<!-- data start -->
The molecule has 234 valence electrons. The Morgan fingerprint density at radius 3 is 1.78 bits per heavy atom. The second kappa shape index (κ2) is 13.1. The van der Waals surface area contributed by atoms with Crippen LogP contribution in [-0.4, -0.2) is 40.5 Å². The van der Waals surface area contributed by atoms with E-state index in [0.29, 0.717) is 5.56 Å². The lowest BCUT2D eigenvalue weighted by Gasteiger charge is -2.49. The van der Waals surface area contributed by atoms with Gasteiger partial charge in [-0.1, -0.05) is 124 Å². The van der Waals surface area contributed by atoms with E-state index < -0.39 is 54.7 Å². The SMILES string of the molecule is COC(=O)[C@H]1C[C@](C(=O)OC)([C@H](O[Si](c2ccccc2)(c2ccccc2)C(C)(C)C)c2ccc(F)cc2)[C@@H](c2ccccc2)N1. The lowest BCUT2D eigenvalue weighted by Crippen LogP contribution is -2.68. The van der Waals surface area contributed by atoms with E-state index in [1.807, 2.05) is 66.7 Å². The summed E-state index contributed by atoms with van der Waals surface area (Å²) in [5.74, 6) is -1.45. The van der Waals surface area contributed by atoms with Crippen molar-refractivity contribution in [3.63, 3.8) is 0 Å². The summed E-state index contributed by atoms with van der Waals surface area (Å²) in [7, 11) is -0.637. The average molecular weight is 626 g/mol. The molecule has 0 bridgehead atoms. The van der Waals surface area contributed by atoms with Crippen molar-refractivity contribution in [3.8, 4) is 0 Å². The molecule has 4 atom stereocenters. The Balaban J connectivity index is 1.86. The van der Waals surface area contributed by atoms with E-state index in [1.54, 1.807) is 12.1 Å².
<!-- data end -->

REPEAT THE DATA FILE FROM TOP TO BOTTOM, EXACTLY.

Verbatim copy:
The molecule has 234 valence electrons. The Morgan fingerprint density at radius 3 is 1.78 bits per heavy atom. The second kappa shape index (κ2) is 13.1. The van der Waals surface area contributed by atoms with Crippen LogP contribution in [-0.4, -0.2) is 40.5 Å². The van der Waals surface area contributed by atoms with E-state index in [0.29, 0.717) is 5.56 Å². The lowest BCUT2D eigenvalue weighted by Gasteiger charge is -2.49. The van der Waals surface area contributed by atoms with Gasteiger partial charge in [-0.1, -0.05) is 124 Å². The van der Waals surface area contributed by atoms with E-state index < -0.39 is 54.7 Å². The SMILES string of the molecule is COC(=O)[C@H]1C[C@](C(=O)OC)([C@H](O[Si](c2ccccc2)(c2ccccc2)C(C)(C)C)c2ccc(F)cc2)[C@@H](c2ccccc2)N1. The lowest BCUT2D eigenvalue weighted by Crippen LogP contribution is -2.68. The van der Waals surface area contributed by atoms with E-state index in [1.807, 2.05) is 66.7 Å². The summed E-state index contributed by atoms with van der Waals surface area (Å²) in [5.74, 6) is -1.45. The van der Waals surface area contributed by atoms with Crippen molar-refractivity contribution in [3.63, 3.8) is 0 Å². The summed E-state index contributed by atoms with van der Waals surface area (Å²) in [7, 11) is -0.637. The average molecular weight is 626 g/mol. The molecule has 0 bridgehead atoms. The van der Waals surface area contributed by atoms with Crippen molar-refractivity contribution in [3.8, 4) is 0 Å². The molecule has 4 atom stereocenters. The Balaban J connectivity index is 1.86. The van der Waals surface area contributed by atoms with E-state index in [1.54, 1.807) is 12.1 Å².